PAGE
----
Wed, Oct 05, 2005 - Page 5 News List

Japan strengthens controls against human trafficking


Japan's Cabinet yesterday approved legislation to tighten controls on human trafficking as part of its efforts to counter global criticism that Tokyo is lax on the sex trade.

Sex businesses would be fined up to ?1 million (US$8,800) under the legislation if they employ foreign women without the right to work.

Currently there is no penalty.

Prime Minister Junichiro Koizumi's Cabinet will soon send the bill to parliament, which is in session until Nov. 1, said a spokesman for the National Police Department.

Passage is virtually assured as Koizumi's coalition enjoys a strong majority after last month's election. The government could not pass the legislation in the last parliament before Koizumi dissolved it in August for the polls.

Japan has taken a series of measures against trafficking since the US last year put its close ally on a watch list of countries with serious problems.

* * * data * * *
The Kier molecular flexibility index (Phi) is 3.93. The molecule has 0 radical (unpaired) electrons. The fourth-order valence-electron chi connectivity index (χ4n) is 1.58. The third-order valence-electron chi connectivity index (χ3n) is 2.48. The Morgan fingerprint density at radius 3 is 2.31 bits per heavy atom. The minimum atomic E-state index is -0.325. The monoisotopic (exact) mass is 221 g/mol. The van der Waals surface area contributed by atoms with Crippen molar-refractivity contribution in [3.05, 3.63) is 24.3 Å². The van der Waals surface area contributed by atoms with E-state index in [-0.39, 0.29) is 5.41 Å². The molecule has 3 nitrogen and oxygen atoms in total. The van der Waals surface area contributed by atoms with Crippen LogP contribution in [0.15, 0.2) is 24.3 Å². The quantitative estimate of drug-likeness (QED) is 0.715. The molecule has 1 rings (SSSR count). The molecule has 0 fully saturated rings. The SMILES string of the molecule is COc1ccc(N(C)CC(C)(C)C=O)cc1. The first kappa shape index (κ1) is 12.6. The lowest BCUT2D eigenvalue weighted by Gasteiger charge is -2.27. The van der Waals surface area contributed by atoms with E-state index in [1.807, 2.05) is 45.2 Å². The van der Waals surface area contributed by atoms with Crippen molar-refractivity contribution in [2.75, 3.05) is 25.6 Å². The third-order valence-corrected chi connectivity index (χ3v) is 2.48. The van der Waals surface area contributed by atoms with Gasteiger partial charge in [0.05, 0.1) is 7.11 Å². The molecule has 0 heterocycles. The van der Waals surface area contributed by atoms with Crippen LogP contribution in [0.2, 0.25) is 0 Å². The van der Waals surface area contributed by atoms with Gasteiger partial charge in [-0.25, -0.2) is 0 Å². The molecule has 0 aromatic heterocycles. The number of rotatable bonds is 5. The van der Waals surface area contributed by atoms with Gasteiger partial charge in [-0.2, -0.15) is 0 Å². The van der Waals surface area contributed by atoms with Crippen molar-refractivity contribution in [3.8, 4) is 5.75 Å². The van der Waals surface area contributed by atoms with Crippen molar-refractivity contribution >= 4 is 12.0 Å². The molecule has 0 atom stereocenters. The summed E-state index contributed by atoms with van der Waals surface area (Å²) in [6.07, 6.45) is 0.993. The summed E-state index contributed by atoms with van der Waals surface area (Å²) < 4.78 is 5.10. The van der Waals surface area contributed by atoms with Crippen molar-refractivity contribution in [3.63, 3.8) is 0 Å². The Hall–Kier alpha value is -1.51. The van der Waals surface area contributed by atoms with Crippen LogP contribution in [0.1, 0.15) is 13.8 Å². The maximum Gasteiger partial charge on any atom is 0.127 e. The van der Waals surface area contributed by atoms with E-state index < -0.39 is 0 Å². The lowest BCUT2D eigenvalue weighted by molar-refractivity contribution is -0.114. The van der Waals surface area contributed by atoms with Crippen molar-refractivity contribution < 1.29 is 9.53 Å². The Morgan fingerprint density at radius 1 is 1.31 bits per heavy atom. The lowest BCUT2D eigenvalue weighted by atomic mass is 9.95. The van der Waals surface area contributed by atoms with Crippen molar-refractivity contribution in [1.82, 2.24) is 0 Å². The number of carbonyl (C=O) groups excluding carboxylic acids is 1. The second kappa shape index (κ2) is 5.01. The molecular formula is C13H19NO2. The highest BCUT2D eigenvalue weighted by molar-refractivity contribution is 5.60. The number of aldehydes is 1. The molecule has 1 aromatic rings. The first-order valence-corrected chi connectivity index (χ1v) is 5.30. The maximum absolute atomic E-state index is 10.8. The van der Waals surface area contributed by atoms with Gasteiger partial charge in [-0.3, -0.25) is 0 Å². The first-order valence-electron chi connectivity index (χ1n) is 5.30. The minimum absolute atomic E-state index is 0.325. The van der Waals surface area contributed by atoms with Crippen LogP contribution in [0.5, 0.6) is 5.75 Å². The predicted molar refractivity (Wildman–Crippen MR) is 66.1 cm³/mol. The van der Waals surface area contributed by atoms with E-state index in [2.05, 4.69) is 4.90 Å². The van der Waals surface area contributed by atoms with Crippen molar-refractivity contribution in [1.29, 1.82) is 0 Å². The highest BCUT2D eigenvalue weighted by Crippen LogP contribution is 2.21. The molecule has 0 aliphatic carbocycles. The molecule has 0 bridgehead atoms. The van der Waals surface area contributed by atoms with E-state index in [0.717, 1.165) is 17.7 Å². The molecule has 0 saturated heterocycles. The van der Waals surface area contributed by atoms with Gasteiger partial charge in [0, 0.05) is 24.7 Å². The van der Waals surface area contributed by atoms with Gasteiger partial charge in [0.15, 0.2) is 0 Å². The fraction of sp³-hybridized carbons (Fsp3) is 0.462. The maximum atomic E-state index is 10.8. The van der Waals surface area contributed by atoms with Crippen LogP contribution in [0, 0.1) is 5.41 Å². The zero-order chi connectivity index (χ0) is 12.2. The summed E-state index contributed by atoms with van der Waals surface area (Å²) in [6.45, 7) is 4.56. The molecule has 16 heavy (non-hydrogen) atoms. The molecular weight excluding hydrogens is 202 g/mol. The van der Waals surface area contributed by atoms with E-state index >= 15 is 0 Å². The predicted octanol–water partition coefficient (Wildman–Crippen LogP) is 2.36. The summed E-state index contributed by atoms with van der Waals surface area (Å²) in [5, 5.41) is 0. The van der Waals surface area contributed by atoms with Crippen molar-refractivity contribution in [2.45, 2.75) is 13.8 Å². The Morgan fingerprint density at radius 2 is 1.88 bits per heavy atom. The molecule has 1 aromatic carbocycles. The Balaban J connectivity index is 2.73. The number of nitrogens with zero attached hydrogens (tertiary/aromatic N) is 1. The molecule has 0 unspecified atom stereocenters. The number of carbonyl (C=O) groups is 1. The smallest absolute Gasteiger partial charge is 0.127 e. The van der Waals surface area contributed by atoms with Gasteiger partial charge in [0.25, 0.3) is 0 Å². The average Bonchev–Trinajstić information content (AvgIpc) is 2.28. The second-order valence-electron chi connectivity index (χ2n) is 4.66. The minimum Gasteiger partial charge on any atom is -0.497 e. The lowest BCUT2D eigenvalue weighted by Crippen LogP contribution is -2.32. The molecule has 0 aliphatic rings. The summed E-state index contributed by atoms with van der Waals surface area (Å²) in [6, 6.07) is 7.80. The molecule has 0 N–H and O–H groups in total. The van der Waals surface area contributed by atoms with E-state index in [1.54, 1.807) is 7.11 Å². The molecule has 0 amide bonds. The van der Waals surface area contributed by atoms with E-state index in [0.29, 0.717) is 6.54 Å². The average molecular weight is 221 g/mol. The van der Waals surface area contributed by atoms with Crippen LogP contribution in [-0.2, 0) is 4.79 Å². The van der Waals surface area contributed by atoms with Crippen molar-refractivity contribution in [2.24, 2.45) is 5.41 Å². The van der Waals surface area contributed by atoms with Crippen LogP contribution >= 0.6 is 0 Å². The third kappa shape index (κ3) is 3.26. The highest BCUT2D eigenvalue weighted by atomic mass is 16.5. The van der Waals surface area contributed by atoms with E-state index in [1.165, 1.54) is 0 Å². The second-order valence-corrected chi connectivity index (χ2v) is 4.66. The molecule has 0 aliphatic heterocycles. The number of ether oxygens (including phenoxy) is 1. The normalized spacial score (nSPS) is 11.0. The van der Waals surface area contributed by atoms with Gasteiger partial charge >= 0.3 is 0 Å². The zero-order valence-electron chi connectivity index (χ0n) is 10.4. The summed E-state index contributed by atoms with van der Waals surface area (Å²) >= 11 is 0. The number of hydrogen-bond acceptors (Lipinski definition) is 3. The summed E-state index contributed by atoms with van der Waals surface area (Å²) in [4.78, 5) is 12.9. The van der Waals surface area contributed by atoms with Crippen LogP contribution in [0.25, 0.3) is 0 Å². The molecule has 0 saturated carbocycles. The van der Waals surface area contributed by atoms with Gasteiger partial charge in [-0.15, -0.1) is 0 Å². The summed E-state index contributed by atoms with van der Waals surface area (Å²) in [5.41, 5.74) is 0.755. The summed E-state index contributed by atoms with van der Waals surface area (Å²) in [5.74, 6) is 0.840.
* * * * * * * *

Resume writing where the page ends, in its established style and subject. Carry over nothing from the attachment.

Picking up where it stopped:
Japan this year began tightening rules on "entertainer" visas often used to bring in sex slaves, despite protests from the Philippines which worried that legitimate workers would suffer.

In June parliament voted to make human trafficking a specific offense for the first time. The crime carries up to 10 years in prison for selling another person for sex, to take their organs or use them for other commercial purposes. The law also allows authorities to jail a buyer for up to five years and grants victims of trafficking special permits so they will not immediately be deported.

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